Olympic 1,500m champion Jakob Ingebrigtsen will seek a 1,500-5,000m double at the Wanda Diamond League Final in Zurich ©Getty Images

A host of Olympic gold medallists will be in attendance at the two-day Wanda Diamond League final which starts in Zürich tomorrow, with 32 champions due to emerge from those who have qualified in the course of this season’s previous 11 meetings.

Victors will earn a Diamond Trophy, a $30,000 (£21,700/€25,280) prize and a wildcard entry to next year’s World Athletics Championships in Eugene in Oregon.

The programme starts tomorrow with street action as seven finals are staged on Sechseläutenplatz - one of the city’s most famous squares on the shore of Lake Zürich.

A 560-metres temporary track and arena will host the men’s and women’s 5,000m finals, long jump and shot put competitions, plus the women’s high jump contest, with an expected crowd of around 2,500 in attendance.

On Thursday night, a further 25 finals will take place as part of the traditional Weltklasse meeting at the Letzigrund Stadium in front of an estimated 20,000-strong crowd.

All men's and women's throws and horizontal jumps finals will be combined and they will not make use of the final three competition format that has been a controversial feature of this year’s Diamond League events.

The Sechseläutenplatz spectacle concludes with a men’s 5,000m that will see the respective Olympic champions over 1,500 and 10,000m meeting in the middle in the estimable form of Norway’s Jakob Ingebrigtsen and Ethiopia’s Selemon Barega.

The 20-year-old Norwegian, who won the European 1,500 and 5,000m titles in 2018, will also contest the shorter event in Zürich, which will see him facing the man who finished one place behind him in the Tokyo final, Kenya’s world champion Tim Cheruiyot.

The open-air events will start with the men’s shot put, where the respective Olympic gold, silver and bronze medallists Ryan Crouser, his United States compatriot Joe Kovacs and New Zealand’s Tom Walsh will contest the spoils.

Crouser set his world record of 23.37 metres at the US Olympic Trials, retained his title in Tokyo with a Games record of 23.30m and improved the Diamond League record to 23.15m in Eugene last month.

Burundi’s Rio 2016 800 metres silver medallist Francine Niyonsaba, whose celebrations at reaching the Tokyo 5,000m final were cut short when she was disqualified for running out of her lane, has the chance of finishing her season with a winning flourish in that event.

Since the Olympics, Niyonsaba, who has moved up in distance in line with the World Athletics ruling on female athletes with naturally elevated testosterone levels, has been in impressive form on the circuit.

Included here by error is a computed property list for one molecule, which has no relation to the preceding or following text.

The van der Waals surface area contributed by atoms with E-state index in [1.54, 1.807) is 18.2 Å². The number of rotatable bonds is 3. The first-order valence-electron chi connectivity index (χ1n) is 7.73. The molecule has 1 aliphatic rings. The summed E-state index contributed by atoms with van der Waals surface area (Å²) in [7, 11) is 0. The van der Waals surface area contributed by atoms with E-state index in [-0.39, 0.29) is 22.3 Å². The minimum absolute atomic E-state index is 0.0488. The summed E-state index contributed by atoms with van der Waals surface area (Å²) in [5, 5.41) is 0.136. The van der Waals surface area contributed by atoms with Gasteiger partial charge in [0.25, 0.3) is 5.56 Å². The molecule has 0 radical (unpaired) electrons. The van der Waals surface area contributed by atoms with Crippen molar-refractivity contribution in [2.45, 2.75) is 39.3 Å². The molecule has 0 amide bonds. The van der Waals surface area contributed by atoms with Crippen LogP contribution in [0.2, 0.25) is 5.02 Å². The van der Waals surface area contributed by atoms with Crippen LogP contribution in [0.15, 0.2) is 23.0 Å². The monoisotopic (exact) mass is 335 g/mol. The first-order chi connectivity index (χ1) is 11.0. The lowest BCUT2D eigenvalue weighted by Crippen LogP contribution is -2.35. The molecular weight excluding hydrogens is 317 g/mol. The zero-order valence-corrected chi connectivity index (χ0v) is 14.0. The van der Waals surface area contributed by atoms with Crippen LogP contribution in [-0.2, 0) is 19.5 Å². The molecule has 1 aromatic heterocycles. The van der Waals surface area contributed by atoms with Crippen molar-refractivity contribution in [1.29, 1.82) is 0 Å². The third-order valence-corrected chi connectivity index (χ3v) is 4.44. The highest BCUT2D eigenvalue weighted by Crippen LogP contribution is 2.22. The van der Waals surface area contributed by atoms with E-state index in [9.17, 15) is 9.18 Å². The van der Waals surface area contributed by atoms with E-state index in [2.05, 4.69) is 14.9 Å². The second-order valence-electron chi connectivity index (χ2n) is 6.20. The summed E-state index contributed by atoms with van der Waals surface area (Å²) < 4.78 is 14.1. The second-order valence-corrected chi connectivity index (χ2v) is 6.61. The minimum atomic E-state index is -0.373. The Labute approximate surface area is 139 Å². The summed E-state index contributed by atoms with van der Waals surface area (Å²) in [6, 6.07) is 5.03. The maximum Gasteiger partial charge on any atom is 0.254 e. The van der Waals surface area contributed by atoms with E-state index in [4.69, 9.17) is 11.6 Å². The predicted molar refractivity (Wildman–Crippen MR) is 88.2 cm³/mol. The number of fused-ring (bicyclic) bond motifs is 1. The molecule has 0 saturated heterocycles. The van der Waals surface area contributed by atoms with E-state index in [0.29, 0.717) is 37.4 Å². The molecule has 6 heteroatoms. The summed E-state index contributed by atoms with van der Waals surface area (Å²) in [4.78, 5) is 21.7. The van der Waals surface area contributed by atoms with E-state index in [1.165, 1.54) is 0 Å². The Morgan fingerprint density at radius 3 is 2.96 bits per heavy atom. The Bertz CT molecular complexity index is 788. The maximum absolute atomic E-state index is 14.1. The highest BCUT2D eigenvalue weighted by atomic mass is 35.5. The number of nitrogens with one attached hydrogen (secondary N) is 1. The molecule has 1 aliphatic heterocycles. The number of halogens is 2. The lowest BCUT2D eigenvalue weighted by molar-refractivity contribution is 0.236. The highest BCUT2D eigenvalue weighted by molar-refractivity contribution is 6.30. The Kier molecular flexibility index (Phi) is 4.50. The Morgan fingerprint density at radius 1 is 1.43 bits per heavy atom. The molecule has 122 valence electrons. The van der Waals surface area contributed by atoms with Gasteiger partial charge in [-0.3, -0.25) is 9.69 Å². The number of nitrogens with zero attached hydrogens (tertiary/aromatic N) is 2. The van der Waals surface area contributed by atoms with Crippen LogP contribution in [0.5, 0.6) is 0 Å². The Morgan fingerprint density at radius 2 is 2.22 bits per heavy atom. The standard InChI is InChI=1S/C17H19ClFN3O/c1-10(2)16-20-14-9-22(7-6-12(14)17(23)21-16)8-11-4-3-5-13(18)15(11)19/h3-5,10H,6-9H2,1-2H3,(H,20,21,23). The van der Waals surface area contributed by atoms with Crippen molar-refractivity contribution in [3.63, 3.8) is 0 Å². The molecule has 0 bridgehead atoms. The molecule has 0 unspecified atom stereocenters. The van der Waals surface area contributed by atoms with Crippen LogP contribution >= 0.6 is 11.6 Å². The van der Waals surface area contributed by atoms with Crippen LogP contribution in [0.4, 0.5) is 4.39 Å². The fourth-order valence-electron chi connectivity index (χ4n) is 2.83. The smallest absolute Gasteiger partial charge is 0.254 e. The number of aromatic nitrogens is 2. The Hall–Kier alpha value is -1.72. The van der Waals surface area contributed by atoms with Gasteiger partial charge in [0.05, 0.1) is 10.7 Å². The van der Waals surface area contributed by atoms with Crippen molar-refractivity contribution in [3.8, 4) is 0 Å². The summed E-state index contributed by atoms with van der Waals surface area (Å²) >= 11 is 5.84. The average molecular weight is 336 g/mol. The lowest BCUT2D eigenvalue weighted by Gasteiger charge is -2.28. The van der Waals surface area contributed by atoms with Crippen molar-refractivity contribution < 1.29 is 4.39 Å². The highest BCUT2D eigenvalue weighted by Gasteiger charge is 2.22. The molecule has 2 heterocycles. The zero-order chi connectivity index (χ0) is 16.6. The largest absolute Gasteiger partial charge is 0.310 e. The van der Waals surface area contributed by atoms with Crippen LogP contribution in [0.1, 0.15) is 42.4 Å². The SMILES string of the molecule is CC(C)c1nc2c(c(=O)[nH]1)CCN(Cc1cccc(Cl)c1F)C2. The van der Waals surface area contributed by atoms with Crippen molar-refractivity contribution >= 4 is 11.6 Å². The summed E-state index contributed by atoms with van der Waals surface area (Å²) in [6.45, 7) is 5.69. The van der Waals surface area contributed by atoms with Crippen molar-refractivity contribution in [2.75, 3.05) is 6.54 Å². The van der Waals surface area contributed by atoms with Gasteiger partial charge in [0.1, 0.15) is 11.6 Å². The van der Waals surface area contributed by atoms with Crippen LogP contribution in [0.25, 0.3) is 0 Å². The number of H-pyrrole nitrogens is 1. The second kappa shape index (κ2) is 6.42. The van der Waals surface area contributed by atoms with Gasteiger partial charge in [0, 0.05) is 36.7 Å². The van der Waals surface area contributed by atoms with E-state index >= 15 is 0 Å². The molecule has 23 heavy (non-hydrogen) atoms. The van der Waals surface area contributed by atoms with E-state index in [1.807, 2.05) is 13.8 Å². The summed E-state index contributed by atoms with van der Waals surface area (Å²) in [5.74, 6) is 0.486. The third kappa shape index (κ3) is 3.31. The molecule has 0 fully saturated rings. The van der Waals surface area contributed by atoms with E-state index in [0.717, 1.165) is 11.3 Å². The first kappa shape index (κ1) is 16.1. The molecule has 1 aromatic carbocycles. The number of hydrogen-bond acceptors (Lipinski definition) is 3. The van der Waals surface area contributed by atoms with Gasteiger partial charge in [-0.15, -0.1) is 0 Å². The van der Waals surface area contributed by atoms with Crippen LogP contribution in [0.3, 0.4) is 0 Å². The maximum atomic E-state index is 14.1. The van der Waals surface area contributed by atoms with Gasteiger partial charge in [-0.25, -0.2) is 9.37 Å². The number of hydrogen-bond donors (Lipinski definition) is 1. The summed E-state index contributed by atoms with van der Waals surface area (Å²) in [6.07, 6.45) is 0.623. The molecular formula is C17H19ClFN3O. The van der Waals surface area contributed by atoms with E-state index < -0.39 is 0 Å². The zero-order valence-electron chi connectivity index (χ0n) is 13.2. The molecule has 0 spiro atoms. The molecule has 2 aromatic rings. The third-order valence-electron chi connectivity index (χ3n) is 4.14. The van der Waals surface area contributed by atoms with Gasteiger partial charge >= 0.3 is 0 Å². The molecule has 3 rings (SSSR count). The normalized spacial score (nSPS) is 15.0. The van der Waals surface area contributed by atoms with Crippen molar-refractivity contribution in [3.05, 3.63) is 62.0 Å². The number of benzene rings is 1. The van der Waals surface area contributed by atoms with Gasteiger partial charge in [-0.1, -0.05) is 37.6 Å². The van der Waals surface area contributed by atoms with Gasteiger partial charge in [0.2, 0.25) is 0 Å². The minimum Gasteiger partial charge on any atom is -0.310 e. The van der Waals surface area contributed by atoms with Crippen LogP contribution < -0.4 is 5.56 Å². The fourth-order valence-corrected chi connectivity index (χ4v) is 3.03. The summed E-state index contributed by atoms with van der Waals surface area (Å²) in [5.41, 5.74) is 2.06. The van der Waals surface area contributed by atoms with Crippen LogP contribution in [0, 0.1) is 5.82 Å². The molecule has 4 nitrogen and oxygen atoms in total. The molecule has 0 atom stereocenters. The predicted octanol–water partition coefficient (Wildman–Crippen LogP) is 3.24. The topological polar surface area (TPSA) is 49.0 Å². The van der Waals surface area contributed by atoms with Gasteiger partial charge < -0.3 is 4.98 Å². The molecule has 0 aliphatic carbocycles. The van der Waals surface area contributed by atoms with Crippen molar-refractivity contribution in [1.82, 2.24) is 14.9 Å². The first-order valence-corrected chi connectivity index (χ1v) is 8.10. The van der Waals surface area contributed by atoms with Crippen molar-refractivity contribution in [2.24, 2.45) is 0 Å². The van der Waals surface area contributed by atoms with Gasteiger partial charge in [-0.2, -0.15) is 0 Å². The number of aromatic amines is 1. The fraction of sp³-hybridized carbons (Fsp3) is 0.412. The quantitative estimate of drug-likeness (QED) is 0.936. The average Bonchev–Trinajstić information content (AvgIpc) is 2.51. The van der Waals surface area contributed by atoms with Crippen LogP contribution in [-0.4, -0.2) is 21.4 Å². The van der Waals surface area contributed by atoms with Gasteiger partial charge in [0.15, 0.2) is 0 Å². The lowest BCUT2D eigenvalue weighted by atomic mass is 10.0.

In Brussels last Thursday, she set a national record of 14min 25.34sec, beating a field that included Ethiopia’s Ejgayehu Taye and Kenya’s double world champion Hellen Obiri.

Six days earlier Niyonsaba had won the 3,000m in Paris in 8:19.08 to go fifth on the all-time list, with Taye taking up sixth place after finishing just behind her in 8:19.52.

The three Tokyo 2020 Olympic medallists all meet again in the women’s high jump as champion Mariya Lasitskene faces Australia’s runner-up Nicola McDermott and Ukraine’s bronze medallist Yaroslava Mahuchikh.

Since the Olympics, each has secured a Diamond League win, with Lasitskene’s coming in Lausanne, McDermott’s in Paris and Mahuchikh’s in Brussels.

Lasitskene, competing as an Authorised Neutral Athlete, will be seeking her fifth Diamond League trophy.

Germany’s world and Olympic champion Malaika Mihambo will seek to earn a second consecutive Diamond League trophy in the women’s long jump against a field that includes Serbia’s Rio 2016 bronze medallist Ivana Španović, who missed a medal by one place in Tokyo.

In the men’s long jump, the main contenders will be Sweden’s double European indoor silver medallist Thobias Montler and South Africa’s 2017 world bronze medallist Ruswahl Samaai.

None of the Olympic medallists will contest the women’s shot put, which offers Auriol Dongmo, fourth in Tokyo having set a Portuguese record of 19.75 metres in June, a golden opportunity.

Thursday night’s action in the Letzigrund will also see Jamaica’s double Olympic 100 metres champion Elaine Thompson-Herah, who ran the second-fastest time ever at 10.54sec in Eugene last month, in action.

Thompson-Herah will be the prime candidate for a Diamond Trophy in the short sprint.

The field also includes Marie-Josée Ta Lou of the Ivory Coast, fourth in the Olympic final, and Britain’s world 200m champion Dina Asher-Smith, recovering after a serious hamstring injury earlier this season.

The Briton gave the 200m in Tokyo a miss as a precaution but will run in the 200m final in the Letzigrund against a field that will include Ta Lou and 18-year-old Namibian Christine Mboma, who took silver behind Thompson-Herah in the Tokyo final in a world junior record of 21.81sec and won with 21.84 in Brussels.

In the concluding men’s 200m, Canada’s Andre De Grasse will once again face the American he beat to the Olympic title, Kenny Bednarek, along with the US sprinter who took Olympic silver in the 100m, Fred Kerley.

Sweden’s 21-year-old Olympic men’s pole vault champion and world record-holder Mondo Duplantis will face top Americans Chris Nilsen, the Tokyo silver medallist, and double world champion Sam Kendricks, who agonisingly missed Tokyo 2020 due to a positive COVID-19 test forcing him to isolate.